Most people disregard Coursera’s feeble attempt at reigning in plagiarism by creating an Honor Code, precisely because this so-called code-of-conduct can be easily circumvented. I don’t mind posting solutions to a course’s programming assignments because GitHub is full to the brim with such content. Plus, it’s always good to read others’ code even if you implemented a function correctly. It helps understand the different ways of tackling a given programming problem.

ex1
ex2
ex3
ex4
ex5
ex6
ex7
ex8

Enjoy!

 

Spot the Difference — It’s NumPy!

My first brush with NumPy happened over writing a block of code to make a plot using pylab. ⇣


pylab is part of matplotlib (in matplotlib.pylab) and tries to give you a MatLab like environment. matplotlib has a number of dependencies, among them numpy which it imports under the common alias np. scipy is not a dependency of matplotlib.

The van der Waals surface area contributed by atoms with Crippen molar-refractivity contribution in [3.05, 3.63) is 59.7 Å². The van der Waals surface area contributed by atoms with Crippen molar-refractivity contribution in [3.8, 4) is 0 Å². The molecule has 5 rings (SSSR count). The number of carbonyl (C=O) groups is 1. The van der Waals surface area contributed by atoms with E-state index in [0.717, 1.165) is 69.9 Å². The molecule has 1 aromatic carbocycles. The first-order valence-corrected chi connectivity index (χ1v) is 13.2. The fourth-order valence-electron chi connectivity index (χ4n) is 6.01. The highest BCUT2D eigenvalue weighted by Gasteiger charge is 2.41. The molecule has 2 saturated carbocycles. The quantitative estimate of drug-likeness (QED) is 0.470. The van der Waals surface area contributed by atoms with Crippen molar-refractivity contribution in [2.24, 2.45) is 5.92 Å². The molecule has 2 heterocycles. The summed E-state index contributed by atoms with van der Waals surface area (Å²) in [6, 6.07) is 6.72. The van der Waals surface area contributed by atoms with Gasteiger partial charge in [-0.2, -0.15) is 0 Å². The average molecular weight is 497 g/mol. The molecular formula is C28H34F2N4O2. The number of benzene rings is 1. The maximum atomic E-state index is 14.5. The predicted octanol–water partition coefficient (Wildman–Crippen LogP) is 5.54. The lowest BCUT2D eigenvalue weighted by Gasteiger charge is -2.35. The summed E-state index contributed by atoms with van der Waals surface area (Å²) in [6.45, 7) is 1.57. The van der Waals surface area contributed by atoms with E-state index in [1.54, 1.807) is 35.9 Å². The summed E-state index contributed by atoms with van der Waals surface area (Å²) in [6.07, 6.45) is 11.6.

I had a tuple (of lows and highs of temperature) of lengh 2 with 31 entries in each (the number of days in the month of July), parsed from this text file:

Given below, are 2 sets of code that do the same thing; one without NumPy and the other with NumPy. They output the following graph using PyLab:

differenceTemp

Code without NumPy

Code with NumPy

The difference in code lies in how the variable diffTemps is calculated.

diffTemps = list(np.array(highTemps) - np.array(lowTemps))

seems more readable than

diffTemps = [highTemps[i] - lowTemps[i] for i in range(len(lowTemps))]

Notice how straight forward it is with NumPy. At the core of the NumPy package, is the ndarray object. This encapsulates n-dimensional arrays of homogeneous data types, with many operations being performed in compiled code for performance. element-by-element operations are the “default mode” when an ndarray is involved, but the element-by-element operation is speedily executed by pre-compiled C code.